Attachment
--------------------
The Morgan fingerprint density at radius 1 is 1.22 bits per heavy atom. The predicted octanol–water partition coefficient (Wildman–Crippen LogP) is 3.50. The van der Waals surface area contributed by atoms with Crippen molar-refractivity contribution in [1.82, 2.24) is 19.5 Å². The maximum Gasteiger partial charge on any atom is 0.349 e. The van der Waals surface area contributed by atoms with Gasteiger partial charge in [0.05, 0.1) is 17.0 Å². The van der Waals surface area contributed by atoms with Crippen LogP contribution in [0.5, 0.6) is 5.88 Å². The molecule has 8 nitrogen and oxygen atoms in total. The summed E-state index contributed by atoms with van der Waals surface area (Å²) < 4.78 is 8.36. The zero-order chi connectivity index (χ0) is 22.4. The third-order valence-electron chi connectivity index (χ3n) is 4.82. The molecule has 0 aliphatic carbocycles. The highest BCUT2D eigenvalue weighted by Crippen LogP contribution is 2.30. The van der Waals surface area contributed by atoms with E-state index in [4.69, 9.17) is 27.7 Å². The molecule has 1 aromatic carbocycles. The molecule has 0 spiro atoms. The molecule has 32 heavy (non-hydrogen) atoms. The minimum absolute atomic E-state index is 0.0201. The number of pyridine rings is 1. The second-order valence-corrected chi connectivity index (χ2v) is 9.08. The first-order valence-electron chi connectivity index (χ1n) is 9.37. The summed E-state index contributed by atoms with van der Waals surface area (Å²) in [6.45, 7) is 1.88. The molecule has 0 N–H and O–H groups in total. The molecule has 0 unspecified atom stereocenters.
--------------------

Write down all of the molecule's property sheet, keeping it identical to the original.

The Morgan fingerprint density at radius 1 is 1.22 bits per heavy atom. The predicted octanol–water partition coefficient (Wildman–Crippen LogP) is 3.50. The van der Waals surface area contributed by atoms with Crippen molar-refractivity contribution in [1.82, 2.24) is 19.5 Å². The maximum Gasteiger partial charge on any atom is 0.349 e. The van der Waals surface area contributed by atoms with Gasteiger partial charge in [0.05, 0.1) is 17.0 Å². The van der Waals surface area contributed by atoms with Crippen LogP contribution in [0.5, 0.6) is 5.88 Å². The molecule has 8 nitrogen and oxygen atoms in total. The summed E-state index contributed by atoms with van der Waals surface area (Å²) < 4.78 is 8.36. The zero-order chi connectivity index (χ0) is 22.4. The third-order valence-electron chi connectivity index (χ3n) is 4.82. The molecule has 0 aliphatic carbocycles. The highest BCUT2D eigenvalue weighted by Crippen LogP contribution is 2.30. The van der Waals surface area contributed by atoms with E-state index in [4.69, 9.17) is 27.7 Å². The molecule has 1 aromatic carbocycles. The molecule has 0 spiro atoms. The molecule has 32 heavy (non-hydrogen) atoms. The minimum absolute atomic E-state index is 0.0201. The number of pyridine rings is 1. The second-order valence-corrected chi connectivity index (χ2v) is 9.08. The first-order valence-electron chi connectivity index (χ1n) is 9.37. The summed E-state index contributed by atoms with van der Waals surface area (Å²) in [6.45, 7) is 1.88. The molecule has 0 N–H and O–H groups in total. The molecule has 0 unspecified atom stereocenters.